Side effects will probably kick in in about 2 days. I feel fine, actually pretty upbeat at the moment. I received steroids, what the nurse described as the legal yet drug version of a Redbull and vodka. The vodka, in the form of Benadryl, the Red Bull in the form of a steroid. The steroid is still lingering in my system so I’m actually really energetic and feeling good. Sitting here enjoying a few gifts from friends including some warm homemade bone broth in a gorgeous new mug. I love to drink bone broth when my system gets depleted at the end of an Ironman. And I think today calls for it as well. And this mug is just so pretty! (Thank you N and J! You girls do a lot for me!)
I think it’s safe to say today was the easy part. It was simply the packing up for the journey ahead. Will I start scaling the challenging false flats tomorrow, high step my way up the foothills the next day, and scale the difficult mountain the next? They usually see patients feeling their worst 3-4 days out, and then bounce back. This will repeat every 21 days. Will I keep a positive outlook when the going gets tough? Please pray that I will.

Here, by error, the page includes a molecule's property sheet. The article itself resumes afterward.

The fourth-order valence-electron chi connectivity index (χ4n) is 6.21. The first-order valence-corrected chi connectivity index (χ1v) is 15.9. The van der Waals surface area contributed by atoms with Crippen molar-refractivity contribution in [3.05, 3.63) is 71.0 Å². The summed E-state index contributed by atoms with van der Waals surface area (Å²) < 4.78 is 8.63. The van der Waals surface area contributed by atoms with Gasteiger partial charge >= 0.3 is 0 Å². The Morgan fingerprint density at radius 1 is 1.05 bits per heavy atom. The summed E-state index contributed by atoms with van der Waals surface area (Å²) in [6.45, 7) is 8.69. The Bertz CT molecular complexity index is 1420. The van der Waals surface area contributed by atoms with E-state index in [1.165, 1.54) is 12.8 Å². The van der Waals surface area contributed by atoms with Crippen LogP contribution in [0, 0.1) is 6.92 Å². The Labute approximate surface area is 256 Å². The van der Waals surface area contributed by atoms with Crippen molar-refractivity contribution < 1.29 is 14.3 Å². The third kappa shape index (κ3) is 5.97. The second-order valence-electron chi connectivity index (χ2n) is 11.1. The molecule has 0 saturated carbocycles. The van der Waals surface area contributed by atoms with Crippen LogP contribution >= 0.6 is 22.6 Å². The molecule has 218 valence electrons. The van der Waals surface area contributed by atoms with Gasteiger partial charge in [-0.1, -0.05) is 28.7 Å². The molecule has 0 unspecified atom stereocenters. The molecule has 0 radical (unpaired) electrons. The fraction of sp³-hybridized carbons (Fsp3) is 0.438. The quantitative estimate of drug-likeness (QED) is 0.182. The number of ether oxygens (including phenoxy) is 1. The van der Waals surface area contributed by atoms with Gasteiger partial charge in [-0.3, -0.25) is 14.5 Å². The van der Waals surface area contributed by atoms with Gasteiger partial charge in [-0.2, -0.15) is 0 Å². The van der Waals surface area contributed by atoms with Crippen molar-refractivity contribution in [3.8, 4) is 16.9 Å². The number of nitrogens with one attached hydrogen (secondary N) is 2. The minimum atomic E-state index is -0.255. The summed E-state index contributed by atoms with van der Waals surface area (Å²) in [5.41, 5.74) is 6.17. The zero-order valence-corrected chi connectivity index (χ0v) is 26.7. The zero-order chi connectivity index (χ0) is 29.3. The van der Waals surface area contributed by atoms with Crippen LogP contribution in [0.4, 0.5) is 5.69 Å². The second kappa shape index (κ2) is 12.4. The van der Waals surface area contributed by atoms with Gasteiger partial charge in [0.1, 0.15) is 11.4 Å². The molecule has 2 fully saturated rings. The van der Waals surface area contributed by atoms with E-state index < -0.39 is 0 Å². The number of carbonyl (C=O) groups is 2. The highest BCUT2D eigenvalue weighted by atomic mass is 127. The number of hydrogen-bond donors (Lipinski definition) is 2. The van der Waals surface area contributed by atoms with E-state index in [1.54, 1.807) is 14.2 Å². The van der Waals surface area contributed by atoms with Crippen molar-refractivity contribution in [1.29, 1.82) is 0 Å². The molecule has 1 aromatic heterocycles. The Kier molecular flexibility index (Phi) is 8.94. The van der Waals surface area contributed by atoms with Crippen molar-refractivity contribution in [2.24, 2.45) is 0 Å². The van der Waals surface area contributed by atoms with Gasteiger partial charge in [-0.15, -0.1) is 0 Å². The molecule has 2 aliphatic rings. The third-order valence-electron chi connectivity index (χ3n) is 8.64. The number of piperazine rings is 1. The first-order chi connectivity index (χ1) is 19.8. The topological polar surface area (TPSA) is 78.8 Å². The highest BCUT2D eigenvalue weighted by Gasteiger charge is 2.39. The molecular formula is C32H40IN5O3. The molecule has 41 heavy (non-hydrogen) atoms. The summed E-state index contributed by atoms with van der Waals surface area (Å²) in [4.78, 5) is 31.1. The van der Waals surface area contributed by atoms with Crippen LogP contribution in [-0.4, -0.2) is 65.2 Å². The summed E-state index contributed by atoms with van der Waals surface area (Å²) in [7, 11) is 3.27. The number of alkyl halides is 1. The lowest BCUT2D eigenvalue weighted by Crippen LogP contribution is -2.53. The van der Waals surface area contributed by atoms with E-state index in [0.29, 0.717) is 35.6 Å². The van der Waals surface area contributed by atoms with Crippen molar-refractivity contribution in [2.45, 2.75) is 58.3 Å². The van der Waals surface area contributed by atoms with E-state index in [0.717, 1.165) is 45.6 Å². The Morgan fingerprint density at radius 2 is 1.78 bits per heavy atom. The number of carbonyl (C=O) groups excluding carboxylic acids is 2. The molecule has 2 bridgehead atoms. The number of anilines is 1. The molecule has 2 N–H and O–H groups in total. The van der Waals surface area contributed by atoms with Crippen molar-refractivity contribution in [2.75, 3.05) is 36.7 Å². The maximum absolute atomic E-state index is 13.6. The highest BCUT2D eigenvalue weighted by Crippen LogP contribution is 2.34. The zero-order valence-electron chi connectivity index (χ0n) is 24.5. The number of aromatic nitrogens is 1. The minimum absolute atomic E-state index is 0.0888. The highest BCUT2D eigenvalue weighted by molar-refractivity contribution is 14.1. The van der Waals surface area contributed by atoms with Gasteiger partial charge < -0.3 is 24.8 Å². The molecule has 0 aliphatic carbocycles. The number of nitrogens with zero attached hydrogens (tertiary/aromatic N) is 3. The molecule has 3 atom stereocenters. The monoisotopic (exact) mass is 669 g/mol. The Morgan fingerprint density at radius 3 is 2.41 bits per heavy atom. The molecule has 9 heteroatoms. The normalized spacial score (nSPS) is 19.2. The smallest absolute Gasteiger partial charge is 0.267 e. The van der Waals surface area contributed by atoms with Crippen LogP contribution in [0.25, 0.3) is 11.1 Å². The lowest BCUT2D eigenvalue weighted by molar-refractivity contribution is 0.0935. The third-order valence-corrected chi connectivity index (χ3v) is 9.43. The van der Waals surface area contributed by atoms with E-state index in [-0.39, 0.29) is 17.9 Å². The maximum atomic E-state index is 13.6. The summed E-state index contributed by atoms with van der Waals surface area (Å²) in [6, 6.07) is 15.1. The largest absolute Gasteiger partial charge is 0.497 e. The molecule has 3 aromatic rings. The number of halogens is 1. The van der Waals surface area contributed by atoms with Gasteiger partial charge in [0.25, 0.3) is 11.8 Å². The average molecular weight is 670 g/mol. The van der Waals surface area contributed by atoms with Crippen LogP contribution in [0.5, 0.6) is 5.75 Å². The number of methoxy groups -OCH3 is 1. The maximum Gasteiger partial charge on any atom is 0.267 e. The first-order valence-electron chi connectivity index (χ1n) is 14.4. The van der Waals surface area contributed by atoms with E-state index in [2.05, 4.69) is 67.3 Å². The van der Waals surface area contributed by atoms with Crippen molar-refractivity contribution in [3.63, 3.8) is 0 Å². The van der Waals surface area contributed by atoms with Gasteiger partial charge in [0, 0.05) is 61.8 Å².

And please pray for our family as we are make long term financial decisions. Here is a link to my GoFundMe if you feel led to contribute: https://www.gofundme.com/BrensCancerFight
And my meal train if you want to participate:
To access Brenda Willhite’s CareCalendar site, visit https://www.carecalendar.org/logon/271282and enter the following information in the appropriate spaces:
Calendar ID : 271282
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Please know that we first and foremost appreciate your friendship, prayers, and happy thoughts. We consider ourselves very blessed through you all, and through our Lord and Savior Jesus Christ who generously comforts us in the hardest of hards.